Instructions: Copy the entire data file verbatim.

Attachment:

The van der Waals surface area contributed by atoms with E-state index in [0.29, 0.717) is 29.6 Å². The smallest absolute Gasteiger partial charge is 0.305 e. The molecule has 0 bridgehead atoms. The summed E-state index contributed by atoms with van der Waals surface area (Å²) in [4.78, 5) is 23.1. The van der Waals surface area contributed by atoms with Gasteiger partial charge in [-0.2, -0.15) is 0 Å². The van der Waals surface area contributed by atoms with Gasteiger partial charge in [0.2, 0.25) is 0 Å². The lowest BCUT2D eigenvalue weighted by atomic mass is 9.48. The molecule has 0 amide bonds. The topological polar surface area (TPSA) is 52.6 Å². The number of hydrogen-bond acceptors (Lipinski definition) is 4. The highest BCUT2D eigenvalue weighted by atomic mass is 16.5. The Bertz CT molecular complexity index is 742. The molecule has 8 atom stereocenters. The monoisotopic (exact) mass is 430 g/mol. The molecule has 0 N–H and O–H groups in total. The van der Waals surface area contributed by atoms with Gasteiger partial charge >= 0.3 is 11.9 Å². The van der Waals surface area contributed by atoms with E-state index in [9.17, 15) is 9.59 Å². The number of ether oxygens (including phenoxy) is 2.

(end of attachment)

The van der Waals surface area contributed by atoms with E-state index in [0.29, 0.717) is 29.6 Å². The smallest absolute Gasteiger partial charge is 0.305 e. The molecule has 0 bridgehead atoms. The summed E-state index contributed by atoms with van der Waals surface area (Å²) in [4.78, 5) is 23.1. The van der Waals surface area contributed by atoms with Gasteiger partial charge in [-0.2, -0.15) is 0 Å². The van der Waals surface area contributed by atoms with Gasteiger partial charge in [0.2, 0.25) is 0 Å². The lowest BCUT2D eigenvalue weighted by atomic mass is 9.48. The molecule has 0 amide bonds. The topological polar surface area (TPSA) is 52.6 Å². The number of hydrogen-bond acceptors (Lipinski definition) is 4. The highest BCUT2D eigenvalue weighted by atomic mass is 16.5. The Bertz CT molecular complexity index is 742. The molecule has 8 atom stereocenters. The monoisotopic (exact) mass is 430 g/mol. The molecule has 0 N–H and O–H groups in total. The van der Waals surface area contributed by atoms with Gasteiger partial charge >= 0.3 is 11.9 Å². The van der Waals surface area contributed by atoms with E-state index in [9.17, 15) is 9.59 Å². The number of ether oxygens (including phenoxy) is 2.